Professor A. B. Davidson’s Old Testament Prophecy contains a brilliant and exceedingly able discussion of the question which he approaches from the stand-point of Biblical rather than simply exegetical theology. His fundamental position is that in the prophet’s outlook the restoration is the consummation. In his mind the Servant and his work cannot come after the restoration. The Servant, if a real person, must be one whose work lies in the past or the present, as there is not room in the future for him, for the restoration which is at the door brings felicity, and after that no sufferings of the Servant are conceivable. But there is no actual person in the past and none in the present who could be the Servant. Hence, the Servant cannot be to the prophet’s mind a real person.

See Coniah.

Of course Davidson relates the result to his larger conception of prophecy in such a way as to secure the Messianic significance of the passages in relation to their fulfillment in our Lord. The ideas they contain are realized in Him.

But coming back to the prophet’s mind--if the Servant was not a person to him, what significance did he have? The answer according to Davidson is, He is a great personification of the ideal Israel. "He is Israel according to its idea." To quote more fully, "The prophet has created out of the divine determinations imposed on Israel, election, creation and forming, endowment with the word or spirit of Yahweh, and the divine purpose in these operations, an ideal Being, an inner Israel in the heart of the phenomenal or actual Israel, an indestructible Being having these divine attributes or endowments, present in the outward Israel in all ages, powerful and effectual because really composed, if I can say so, of divine forces, who cannot fail in God’s purpose, and who as an inner power within Israel by his operation causes all Israel to become a true servant" (compare Davidson, Old Testament Prophecy, 435-36).

Now it seems to me that Davidson is more effective in his destructive than in his constructive work. One must confess that he presents real difficulties in the way of holding to a personal Servant as the prophet’s conception. But on the other hand when he tries to replace that by a more adequate conception, I do not think he conspicuously succeeds.

The greatest of the Servant-passages (it seems to me) presents more than can be successfully dealt with under the conception of the Servant as the ideal Israel. The very great emphasis on vicarious suffering in Isaiah 53 simply is not answered by theory. Words would not leap with such a flame of reality in describing the suffering of a personification. The sense of sin back of the passage is not a thing whose problem could be solved by a glittering figure of speech. There it surges--the movement of an aroused conscience--and the answer to it could never be anything less than a real deed by a real person. My own feeling is that if language can express anything it expresses the fact that the prophet had a real personal Servant in view.

But what of the difficulties Davidson suggests? Even if the answer were not easy to find, one could rest on the total impression the passages make. One cannot vaporize a passage for the sake of placing it in an environment in which one believes it belongs. As Cheyne in other days said, "In the sublimest descriptions of the Servant I am unable to resist the impression that we have the presentment of an individual, and venture to think that our general view of the Servant ought to be ruled by those passages in which the enthusiasm of the author is at its height."

The first thing we need to remember in dealing with the difficulties Davidson has brought forth is the timelessness of prophecy, and the resulting fact that every prophet saw the future as if lying just on the horizon of his own time. As prophets saw the day of Yahweh as if at hand, so it seems to me Deutero-Isaiah saw the Servant: each really afar off, yet each really seen in the colors of the present. Then we must remember that the prophets did not relate all their conceptions. They stated truths whose meaning and articulation they did not understand. They were not philosophers with a Hegelian hunger for a total view of life, and when we try to read them from this standpoint we misjudge them. Then we must remember that the prophet may here have been lifted to a height of prophetic receptivehess where he received and uttered what went beyond the limits of his own understanding. To be sure there was a point of contact, but I see no objection to the thought that in a place of unique significance and importance like this, God might use a man to utter words which reached far beyond the limits of his own understanding. In this connection some words of Professor Hermann Schultz are worth quoting: "If it is true anywhere in the history of poetry and prophecy, it is true here that the writer being full of the spirit has said more than he himself meant to say and more than he himself understood."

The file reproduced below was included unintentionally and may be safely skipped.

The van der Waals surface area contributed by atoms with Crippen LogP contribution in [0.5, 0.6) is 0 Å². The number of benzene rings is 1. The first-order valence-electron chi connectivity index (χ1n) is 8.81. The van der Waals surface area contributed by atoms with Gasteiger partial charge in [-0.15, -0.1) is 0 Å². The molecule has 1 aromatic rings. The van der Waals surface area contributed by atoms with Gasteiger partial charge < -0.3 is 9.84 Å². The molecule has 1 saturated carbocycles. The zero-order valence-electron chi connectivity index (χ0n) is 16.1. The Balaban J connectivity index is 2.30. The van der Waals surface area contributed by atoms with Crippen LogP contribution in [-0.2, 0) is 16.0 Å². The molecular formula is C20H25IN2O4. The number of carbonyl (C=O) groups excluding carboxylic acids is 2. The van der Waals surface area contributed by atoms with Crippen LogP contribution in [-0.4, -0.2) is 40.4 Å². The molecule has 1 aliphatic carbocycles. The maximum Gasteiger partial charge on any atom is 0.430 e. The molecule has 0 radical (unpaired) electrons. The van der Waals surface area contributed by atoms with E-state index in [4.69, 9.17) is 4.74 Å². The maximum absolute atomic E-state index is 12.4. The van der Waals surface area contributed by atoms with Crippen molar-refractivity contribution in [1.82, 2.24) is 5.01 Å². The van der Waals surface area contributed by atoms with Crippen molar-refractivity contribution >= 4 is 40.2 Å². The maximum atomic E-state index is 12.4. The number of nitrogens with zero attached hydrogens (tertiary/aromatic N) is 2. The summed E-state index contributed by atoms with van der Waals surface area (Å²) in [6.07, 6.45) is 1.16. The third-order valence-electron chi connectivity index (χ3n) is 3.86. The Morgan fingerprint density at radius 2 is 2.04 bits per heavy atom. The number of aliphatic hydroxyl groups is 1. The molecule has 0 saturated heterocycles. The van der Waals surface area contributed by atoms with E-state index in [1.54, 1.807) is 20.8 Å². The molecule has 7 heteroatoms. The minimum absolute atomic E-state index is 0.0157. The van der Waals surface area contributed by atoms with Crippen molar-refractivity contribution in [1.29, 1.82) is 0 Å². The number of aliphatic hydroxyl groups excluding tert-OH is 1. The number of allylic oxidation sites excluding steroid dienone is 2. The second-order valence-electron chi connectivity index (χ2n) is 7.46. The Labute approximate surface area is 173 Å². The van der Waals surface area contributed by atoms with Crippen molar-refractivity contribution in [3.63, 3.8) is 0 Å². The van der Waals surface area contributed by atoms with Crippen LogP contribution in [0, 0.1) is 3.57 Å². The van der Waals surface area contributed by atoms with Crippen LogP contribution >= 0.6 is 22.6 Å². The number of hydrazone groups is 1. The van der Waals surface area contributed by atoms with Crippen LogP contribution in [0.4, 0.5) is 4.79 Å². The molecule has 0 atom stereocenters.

(4) The Psychology of the Prophecy.

This does not mean that something may. not be said about the connection of the Servant-passages with the prophet’s own thought. Using Delitzsch’s illustration, we can see how from regarding all Israel as the servant the prophet could narrow down to the godly part of Israel as experience taught him the faithlessness of many, and it ought not to be impossible for us to see how all that Israel really meant at its best could have focused itself in his thought upon one person. Despite Davidson’s objection, I can see nothing artificial about this movement in the prophet’s mind. There was probably more progression in his thought than Professor Davidson is willing to allow. If it is asked, Where was the person to whom the prophet could ascribe such greatness, conceiving as he did that he was to come at once? surely a similar question would be fair in relation to Isaiah’s Messiah. The truth is that even on the threshold of the restoration there was time for a great one suddenly to arise. As John the Baptist on the Jordan watched for the coming One whom he knew not, yet who was alive, so the great prophet of the exile may have watched even day by day for the coming Servant whose work had been revealed to him.